This is a win-win.
“Before World Concern came, we did not have the proper materials or knowledge to prevent flooding,” Sahra explained. “This work is good because we are benefiting by stopping our floods, catching water, and gaining livestock as a payment.”
32-year-old Yasin, a member of the World Concern household identification committee, also shared his perspective on this new job opportunity, “There are many impoverished households in this community. Many are without an income.”
Taking a break from shoveling, he continued, “Along with other projects, we have learned to build dams for the animals. These dams will provide them with drinking water and more grass will grow for them to eat.”
When I asked him why it’s so important that they build such a large dam, Yasin told me, “In the past, floods would frequently ruin the things inside people’s homes and kill their livestock. This happened many times.”
After hearing this, I started to wonder if the dam was actually too small.Frequent floods?! Ruined homes!? But, according to the locals, the dams they have built are already serving their purpose in preventing disasters.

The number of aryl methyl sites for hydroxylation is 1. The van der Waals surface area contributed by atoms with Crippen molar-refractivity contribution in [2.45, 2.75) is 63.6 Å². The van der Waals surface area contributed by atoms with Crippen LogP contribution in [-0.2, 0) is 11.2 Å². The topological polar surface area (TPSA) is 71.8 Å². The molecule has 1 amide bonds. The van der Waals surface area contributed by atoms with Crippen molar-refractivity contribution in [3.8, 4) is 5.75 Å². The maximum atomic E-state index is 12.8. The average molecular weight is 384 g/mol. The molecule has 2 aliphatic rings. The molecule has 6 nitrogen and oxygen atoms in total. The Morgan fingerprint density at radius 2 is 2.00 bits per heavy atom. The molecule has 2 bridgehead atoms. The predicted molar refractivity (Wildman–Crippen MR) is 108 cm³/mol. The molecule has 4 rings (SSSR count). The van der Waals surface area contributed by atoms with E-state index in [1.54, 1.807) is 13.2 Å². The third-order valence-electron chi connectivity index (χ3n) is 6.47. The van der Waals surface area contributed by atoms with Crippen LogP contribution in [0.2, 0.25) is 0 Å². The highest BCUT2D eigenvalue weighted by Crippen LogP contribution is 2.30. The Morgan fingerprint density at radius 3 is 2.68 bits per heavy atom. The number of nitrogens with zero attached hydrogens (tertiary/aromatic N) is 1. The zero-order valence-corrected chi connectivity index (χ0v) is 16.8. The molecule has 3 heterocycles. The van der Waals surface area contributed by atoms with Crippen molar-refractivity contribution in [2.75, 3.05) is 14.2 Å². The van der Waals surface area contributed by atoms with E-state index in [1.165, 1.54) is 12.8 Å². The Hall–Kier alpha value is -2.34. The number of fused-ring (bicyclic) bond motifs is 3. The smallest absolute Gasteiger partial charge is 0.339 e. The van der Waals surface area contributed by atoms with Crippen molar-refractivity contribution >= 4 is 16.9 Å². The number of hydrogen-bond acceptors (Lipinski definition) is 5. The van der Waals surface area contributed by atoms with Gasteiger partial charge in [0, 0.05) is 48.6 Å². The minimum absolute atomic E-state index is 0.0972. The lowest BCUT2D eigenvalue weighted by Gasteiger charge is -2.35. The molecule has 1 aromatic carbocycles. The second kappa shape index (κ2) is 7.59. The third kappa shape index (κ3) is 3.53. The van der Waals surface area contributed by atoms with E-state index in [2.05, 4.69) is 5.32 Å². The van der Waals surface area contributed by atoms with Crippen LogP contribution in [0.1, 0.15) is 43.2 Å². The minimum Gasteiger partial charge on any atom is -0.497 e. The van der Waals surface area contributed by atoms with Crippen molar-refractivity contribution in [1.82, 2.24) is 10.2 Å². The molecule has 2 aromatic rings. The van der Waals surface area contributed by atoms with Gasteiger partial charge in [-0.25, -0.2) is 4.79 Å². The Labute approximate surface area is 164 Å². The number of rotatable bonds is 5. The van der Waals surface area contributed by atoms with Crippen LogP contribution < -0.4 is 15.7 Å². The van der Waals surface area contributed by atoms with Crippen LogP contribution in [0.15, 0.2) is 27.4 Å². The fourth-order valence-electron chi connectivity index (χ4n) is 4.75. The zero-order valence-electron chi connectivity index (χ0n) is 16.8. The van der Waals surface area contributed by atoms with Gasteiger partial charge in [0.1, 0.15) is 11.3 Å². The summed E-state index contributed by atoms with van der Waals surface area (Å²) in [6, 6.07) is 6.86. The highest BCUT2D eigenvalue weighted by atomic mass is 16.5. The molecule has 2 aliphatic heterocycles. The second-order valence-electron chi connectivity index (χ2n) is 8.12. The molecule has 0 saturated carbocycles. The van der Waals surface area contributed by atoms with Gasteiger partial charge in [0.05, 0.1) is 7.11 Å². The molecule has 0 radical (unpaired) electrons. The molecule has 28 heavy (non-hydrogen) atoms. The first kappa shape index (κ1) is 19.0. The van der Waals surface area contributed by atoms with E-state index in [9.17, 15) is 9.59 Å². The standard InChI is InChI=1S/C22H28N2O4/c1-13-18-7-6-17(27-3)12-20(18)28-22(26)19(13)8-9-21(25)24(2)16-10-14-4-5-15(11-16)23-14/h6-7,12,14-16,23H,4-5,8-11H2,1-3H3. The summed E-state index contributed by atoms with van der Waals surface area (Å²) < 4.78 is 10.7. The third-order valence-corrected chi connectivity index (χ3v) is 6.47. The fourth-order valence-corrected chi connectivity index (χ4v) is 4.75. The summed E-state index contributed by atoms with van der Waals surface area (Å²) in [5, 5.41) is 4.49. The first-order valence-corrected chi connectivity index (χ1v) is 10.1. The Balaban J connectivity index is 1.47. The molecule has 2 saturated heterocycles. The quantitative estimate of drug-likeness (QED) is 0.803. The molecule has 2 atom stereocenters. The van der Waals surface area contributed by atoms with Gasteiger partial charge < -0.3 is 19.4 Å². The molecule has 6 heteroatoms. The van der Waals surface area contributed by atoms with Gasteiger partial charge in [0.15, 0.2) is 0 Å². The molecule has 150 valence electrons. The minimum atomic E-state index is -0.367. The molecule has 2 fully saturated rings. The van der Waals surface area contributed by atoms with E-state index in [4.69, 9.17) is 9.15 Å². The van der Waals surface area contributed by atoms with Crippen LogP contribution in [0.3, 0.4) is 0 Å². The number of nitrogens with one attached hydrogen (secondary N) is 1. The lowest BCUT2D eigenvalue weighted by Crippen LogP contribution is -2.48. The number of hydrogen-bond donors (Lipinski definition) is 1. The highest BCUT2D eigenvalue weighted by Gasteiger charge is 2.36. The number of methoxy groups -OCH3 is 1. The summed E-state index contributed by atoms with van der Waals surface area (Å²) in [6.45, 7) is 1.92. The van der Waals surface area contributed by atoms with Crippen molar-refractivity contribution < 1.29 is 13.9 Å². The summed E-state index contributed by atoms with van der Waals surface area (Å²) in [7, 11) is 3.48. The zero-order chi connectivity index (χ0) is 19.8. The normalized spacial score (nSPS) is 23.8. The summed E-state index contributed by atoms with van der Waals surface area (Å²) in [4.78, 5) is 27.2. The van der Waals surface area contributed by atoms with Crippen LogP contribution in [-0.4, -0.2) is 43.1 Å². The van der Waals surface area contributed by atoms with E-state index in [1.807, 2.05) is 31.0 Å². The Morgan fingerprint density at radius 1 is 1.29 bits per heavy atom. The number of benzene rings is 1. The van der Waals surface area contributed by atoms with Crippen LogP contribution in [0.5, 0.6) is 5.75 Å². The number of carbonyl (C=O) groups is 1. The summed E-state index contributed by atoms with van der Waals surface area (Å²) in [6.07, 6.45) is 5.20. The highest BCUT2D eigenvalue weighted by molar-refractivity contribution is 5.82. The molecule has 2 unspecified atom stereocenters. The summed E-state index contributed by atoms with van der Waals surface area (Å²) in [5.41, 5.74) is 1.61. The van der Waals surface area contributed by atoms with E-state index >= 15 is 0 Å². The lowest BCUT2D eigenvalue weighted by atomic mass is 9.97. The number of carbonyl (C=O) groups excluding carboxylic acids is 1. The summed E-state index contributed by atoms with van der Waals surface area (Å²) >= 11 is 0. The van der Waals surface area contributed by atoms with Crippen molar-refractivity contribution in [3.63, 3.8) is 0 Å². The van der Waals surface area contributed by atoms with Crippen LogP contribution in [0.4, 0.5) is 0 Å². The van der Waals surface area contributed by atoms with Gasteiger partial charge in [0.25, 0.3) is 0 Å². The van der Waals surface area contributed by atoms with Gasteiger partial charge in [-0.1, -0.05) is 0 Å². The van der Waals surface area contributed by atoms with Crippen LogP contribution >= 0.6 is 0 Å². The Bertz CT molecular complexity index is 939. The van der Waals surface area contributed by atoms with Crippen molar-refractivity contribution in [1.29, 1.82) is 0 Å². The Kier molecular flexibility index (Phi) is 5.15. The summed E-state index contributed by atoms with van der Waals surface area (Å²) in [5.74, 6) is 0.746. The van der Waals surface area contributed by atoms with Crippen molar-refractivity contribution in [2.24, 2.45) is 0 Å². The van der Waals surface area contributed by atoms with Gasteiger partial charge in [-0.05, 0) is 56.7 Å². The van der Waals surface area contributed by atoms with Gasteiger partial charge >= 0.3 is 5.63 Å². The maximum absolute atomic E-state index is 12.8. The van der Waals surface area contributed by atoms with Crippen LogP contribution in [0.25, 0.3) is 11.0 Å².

“Even after World Concern leaves,” said Yasin “we plan to continue with this work because it is good and we have been given many examples.”
A program that brings a diversity of community members together as a single, strong body – to build dams that will prevent potential disasters, catch clean water, feed their animals, and earn them an income? I’m sold.
I can’t honestly claim that I’ve ever been displaced. I’ve never been forced to leave my home, nor have I experienced the assumed feelings that are correlated with returning to a place that was once familiar, only to find that that place has transformed into something utterly unrecognizable.